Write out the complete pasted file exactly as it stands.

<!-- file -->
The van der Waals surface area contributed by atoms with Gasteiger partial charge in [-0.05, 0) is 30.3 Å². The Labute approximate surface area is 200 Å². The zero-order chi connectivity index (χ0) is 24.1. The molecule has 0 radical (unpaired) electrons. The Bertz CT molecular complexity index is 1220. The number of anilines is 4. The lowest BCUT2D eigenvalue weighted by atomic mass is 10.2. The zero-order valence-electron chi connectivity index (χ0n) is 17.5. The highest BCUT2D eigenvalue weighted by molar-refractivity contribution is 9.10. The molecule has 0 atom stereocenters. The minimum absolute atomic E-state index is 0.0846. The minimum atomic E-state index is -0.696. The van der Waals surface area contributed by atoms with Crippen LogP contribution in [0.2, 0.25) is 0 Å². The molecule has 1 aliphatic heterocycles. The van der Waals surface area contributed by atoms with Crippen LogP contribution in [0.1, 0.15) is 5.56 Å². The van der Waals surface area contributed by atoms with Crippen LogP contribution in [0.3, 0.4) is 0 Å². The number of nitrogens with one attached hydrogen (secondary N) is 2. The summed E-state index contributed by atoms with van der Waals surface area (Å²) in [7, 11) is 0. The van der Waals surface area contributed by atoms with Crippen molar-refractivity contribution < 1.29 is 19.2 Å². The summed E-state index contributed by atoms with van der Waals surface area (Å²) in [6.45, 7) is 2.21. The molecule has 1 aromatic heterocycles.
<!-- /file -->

The van der Waals surface area contributed by atoms with Gasteiger partial charge in [-0.05, 0) is 30.3 Å². The Labute approximate surface area is 200 Å². The zero-order chi connectivity index (χ0) is 24.1. The molecule has 0 radical (unpaired) electrons. The Bertz CT molecular complexity index is 1220. The number of anilines is 4. The lowest BCUT2D eigenvalue weighted by atomic mass is 10.2. The zero-order valence-electron chi connectivity index (χ0n) is 17.5. The highest BCUT2D eigenvalue weighted by molar-refractivity contribution is 9.10. The molecule has 0 atom stereocenters. The minimum absolute atomic E-state index is 0.0846. The minimum atomic E-state index is -0.696. The van der Waals surface area contributed by atoms with Crippen LogP contribution in [0.2, 0.25) is 0 Å². The molecule has 1 aliphatic heterocycles. The van der Waals surface area contributed by atoms with Crippen LogP contribution in [0.1, 0.15) is 5.56 Å². The van der Waals surface area contributed by atoms with Crippen LogP contribution in [0.3, 0.4) is 0 Å². The number of nitrogens with one attached hydrogen (secondary N) is 2. The summed E-state index contributed by atoms with van der Waals surface area (Å²) in [7, 11) is 0. The van der Waals surface area contributed by atoms with Crippen molar-refractivity contribution < 1.29 is 19.2 Å². The summed E-state index contributed by atoms with van der Waals surface area (Å²) in [6.45, 7) is 2.21. The molecule has 1 aromatic heterocycles.